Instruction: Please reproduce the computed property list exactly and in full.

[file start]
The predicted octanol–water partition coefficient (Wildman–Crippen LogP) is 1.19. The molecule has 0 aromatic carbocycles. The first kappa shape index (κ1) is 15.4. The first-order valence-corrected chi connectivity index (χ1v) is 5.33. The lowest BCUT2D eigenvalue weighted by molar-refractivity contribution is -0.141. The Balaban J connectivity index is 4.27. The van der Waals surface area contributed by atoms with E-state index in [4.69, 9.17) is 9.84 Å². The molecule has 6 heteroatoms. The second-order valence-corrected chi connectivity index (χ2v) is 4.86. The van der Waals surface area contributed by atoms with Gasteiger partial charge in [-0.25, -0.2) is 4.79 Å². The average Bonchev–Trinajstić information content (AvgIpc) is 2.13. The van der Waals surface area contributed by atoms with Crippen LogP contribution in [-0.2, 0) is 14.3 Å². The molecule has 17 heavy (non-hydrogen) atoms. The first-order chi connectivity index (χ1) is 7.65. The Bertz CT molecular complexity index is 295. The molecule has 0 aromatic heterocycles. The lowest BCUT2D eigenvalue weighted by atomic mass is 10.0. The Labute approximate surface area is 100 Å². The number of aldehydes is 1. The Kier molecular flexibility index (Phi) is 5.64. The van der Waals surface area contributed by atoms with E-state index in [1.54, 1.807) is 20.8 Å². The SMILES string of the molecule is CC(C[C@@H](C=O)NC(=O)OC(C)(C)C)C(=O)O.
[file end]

The predicted octanol–water partition coefficient (Wildman–Crippen LogP) is 1.19. The molecule has 0 aromatic carbocycles. The first kappa shape index (κ1) is 15.4. The first-order valence-corrected chi connectivity index (χ1v) is 5.33. The lowest BCUT2D eigenvalue weighted by molar-refractivity contribution is -0.141. The Balaban J connectivity index is 4.27. The van der Waals surface area contributed by atoms with E-state index in [4.69, 9.17) is 9.84 Å². The molecule has 6 heteroatoms. The second-order valence-corrected chi connectivity index (χ2v) is 4.86. The van der Waals surface area contributed by atoms with Gasteiger partial charge in [-0.25, -0.2) is 4.79 Å². The average Bonchev–Trinajstić information content (AvgIpc) is 2.13. The van der Waals surface area contributed by atoms with Crippen LogP contribution in [-0.2, 0) is 14.3 Å². The molecule has 17 heavy (non-hydrogen) atoms. The first-order chi connectivity index (χ1) is 7.65. The Bertz CT molecular complexity index is 295. The molecule has 0 aromatic heterocycles. The lowest BCUT2D eigenvalue weighted by atomic mass is 10.0. The Labute approximate surface area is 100 Å². The number of aldehydes is 1. The Kier molecular flexibility index (Phi) is 5.64. The van der Waals surface area contributed by atoms with E-state index in [1.54, 1.807) is 20.8 Å². The SMILES string of the molecule is CC(C[C@@H](C=O)NC(=O)OC(C)(C)C)C(=O)O.